It’s good to see Gov. Rick Scott listen to the pleas of state troopers and county sheriffs in deciding to veto a dangerous bill that would have allowed the state to increase highway speed limits.
Too often lately, lawmakers have pushed unnecessary laws that supposedly advance personal freedoms but achieve little other than making law enforcement more difficult. Loosely worded stand-your-ground laws come to mind. There also have been attempts to allow individuals to openly carry firearms virtually anywhere without concern for the likely dangers to the public and especially law enforcement officers.
The speed limit bill similarly ignored threats to law enforcement and the public, especially older drivers.
The legislation passed easily in the Senate but faced some resistance in the House before being passed by that chamber and sent to Scott for his signature. Scott, fortunately, chose to follow the veto calls by law enforcement. In particular, a solitary plea made during a funeral for a fallen trooper seemed to clarify the debate.
The Legislature’s passing of the bill “wasn’t a bright idea,” Florida Highway Patrol Trooper Tod G. Cloud told Scott after mourners had gathered for the funeral of FHP Master Trooper Chelsea Richard, who was struck by a vehicle while investigating an accident along Interstate 75 near Ocala.
Cloud said he dreads working crashes along the highways because many “people do not drive with common sense.” Rather than raise the speed limits by 5 mph, as the bill would have allowed, the state should consider dropping the limits to 55 mph when the highways are wet, Cloud told Scott.
Under the bill lawmakers passed, the limits could have been raised to 75 mph on interstates, 70 mph on divided highways and 65 mph on rural highways. The higher limits would have been restricted to areas where traffic engineers determined the safer speeds were appropriate.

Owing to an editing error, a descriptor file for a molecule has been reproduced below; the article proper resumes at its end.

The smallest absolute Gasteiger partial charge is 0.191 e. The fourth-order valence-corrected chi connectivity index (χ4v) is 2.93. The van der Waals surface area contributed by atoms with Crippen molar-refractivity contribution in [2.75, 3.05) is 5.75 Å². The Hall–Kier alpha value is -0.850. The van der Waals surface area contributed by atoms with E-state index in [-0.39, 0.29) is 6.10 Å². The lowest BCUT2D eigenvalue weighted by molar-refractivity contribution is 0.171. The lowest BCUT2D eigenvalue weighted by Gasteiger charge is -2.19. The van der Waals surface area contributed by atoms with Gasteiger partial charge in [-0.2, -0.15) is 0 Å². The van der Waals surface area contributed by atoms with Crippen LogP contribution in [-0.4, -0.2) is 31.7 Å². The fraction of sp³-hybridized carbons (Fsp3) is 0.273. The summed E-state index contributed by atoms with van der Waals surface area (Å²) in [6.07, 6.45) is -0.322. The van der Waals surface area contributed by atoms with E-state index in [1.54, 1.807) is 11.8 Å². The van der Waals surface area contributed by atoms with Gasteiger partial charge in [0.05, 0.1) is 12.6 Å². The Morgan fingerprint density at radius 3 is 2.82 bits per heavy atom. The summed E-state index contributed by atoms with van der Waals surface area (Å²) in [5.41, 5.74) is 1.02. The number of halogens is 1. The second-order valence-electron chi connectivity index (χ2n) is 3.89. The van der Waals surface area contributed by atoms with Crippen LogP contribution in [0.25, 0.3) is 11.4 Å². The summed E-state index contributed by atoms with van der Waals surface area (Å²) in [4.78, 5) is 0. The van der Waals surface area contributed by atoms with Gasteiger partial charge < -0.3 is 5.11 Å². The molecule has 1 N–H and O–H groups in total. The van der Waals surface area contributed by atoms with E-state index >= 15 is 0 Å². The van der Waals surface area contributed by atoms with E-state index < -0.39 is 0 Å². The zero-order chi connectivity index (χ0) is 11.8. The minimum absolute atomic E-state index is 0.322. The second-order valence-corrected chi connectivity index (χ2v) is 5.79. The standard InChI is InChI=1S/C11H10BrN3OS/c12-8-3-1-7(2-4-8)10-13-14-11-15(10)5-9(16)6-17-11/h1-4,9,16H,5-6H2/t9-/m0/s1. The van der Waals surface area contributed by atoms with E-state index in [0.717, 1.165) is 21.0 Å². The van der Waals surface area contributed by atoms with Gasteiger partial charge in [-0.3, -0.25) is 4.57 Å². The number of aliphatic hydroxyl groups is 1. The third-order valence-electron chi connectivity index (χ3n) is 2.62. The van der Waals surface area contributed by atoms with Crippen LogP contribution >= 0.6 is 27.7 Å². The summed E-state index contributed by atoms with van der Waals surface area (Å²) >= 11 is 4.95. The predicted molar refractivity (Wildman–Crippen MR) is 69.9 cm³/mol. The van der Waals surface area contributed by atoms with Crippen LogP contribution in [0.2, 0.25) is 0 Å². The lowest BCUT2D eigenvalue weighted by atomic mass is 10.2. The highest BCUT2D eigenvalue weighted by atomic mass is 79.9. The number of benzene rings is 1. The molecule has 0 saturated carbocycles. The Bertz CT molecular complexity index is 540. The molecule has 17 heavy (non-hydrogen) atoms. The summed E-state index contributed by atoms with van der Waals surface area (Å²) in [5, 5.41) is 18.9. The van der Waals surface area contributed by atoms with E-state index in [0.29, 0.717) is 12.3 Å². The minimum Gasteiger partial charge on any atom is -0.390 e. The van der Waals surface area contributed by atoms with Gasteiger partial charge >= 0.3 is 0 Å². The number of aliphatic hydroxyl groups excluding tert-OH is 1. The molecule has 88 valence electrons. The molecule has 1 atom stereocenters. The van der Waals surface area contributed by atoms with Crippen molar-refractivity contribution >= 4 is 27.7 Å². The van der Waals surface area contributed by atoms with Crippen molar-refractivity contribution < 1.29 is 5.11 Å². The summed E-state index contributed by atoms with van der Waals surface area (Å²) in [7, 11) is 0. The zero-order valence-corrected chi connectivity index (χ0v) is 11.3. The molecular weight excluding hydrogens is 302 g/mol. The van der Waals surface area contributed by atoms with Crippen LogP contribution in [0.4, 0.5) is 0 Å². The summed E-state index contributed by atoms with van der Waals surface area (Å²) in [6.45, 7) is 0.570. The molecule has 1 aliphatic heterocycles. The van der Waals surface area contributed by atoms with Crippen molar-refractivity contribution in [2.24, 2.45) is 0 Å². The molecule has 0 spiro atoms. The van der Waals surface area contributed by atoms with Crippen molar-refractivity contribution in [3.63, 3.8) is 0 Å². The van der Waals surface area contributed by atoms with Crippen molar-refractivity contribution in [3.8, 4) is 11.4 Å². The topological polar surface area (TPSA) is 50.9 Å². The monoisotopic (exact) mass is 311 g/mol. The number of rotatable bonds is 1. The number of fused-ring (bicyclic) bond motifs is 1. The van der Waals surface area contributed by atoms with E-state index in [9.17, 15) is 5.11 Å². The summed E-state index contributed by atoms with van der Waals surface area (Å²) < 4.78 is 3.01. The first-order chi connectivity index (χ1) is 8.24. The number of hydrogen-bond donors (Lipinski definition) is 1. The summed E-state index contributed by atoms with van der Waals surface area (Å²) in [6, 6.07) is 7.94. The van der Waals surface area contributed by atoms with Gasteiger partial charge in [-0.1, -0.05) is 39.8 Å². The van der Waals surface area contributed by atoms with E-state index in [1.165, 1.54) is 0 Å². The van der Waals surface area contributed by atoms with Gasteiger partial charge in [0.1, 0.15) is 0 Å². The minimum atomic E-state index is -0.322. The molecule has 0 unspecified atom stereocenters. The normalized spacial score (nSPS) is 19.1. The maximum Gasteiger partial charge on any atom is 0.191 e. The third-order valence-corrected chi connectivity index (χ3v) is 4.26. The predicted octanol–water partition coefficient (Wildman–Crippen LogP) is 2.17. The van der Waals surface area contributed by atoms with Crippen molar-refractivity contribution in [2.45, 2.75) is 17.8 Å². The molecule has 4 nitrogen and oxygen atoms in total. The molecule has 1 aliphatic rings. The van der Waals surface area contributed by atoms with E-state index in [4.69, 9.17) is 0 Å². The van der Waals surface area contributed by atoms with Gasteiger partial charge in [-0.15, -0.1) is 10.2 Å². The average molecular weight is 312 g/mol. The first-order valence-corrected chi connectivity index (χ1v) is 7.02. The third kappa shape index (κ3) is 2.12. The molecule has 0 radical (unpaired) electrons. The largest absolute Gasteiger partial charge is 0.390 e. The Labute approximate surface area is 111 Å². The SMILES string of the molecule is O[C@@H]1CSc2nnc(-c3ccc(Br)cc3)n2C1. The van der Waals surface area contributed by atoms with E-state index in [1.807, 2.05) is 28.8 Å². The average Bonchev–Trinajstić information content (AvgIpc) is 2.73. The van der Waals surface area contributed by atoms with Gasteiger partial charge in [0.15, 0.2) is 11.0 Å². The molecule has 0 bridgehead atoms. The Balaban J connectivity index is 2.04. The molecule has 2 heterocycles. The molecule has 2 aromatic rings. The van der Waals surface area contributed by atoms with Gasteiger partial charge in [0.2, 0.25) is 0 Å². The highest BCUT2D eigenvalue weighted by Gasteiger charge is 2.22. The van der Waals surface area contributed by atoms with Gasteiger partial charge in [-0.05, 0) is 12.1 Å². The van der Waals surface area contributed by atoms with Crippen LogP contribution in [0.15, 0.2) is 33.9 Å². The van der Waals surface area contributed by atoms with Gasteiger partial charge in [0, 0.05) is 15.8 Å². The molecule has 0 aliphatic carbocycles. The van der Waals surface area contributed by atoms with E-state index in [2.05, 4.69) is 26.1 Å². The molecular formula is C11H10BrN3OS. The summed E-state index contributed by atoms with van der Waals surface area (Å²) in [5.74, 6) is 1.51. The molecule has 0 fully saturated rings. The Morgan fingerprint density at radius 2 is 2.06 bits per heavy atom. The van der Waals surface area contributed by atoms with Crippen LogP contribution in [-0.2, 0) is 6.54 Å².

But there was no clamor among motorists to raise the limits, and higher speeds result in more serious crashes and burn more fuel. Irresponsible motorists routinely exceed the limit by more than 10 mph. Raising the limits would have been a green light to travel at even greater speeds. This is particularly threatening to elderly motorists who drive within the limits to compensate for delayed reaction times, and to tourists unfamiliar with the terrain.
Vetoing the bill “will undoubtedly prevent injuries and save lives,” the AAA Auto Club South’s Kevin Bakewell said.
Sadly, that’s not how two of the bill’s sponsors see it.
Sen. Jeff Brandes, a Republican from St. Petersburg, said he will bring the measure back next year. And Sen. Jeff Clemens, a Democrat from Lake Worth, said the troopers who risk their lives working along the highways are wrong. “Unfortunately, the issue became more about emotion than facts,” he said.
Trooper Richard and two others lost their lives when a motorist struck them after an accident on the interstate. Whether excessive speed had anything to with the accident remains under investigation.
But the devastating loss of life, and the somber setting of her funeral, prompted Trooper Cloud to ask the governor to listen to the experts who see the consequences of irresponsible drivers.
Increasing the speed limits would have served no useful purpose. Scott was right to listen to law enforcement. It’s too bad Brandes and Clemens won’t.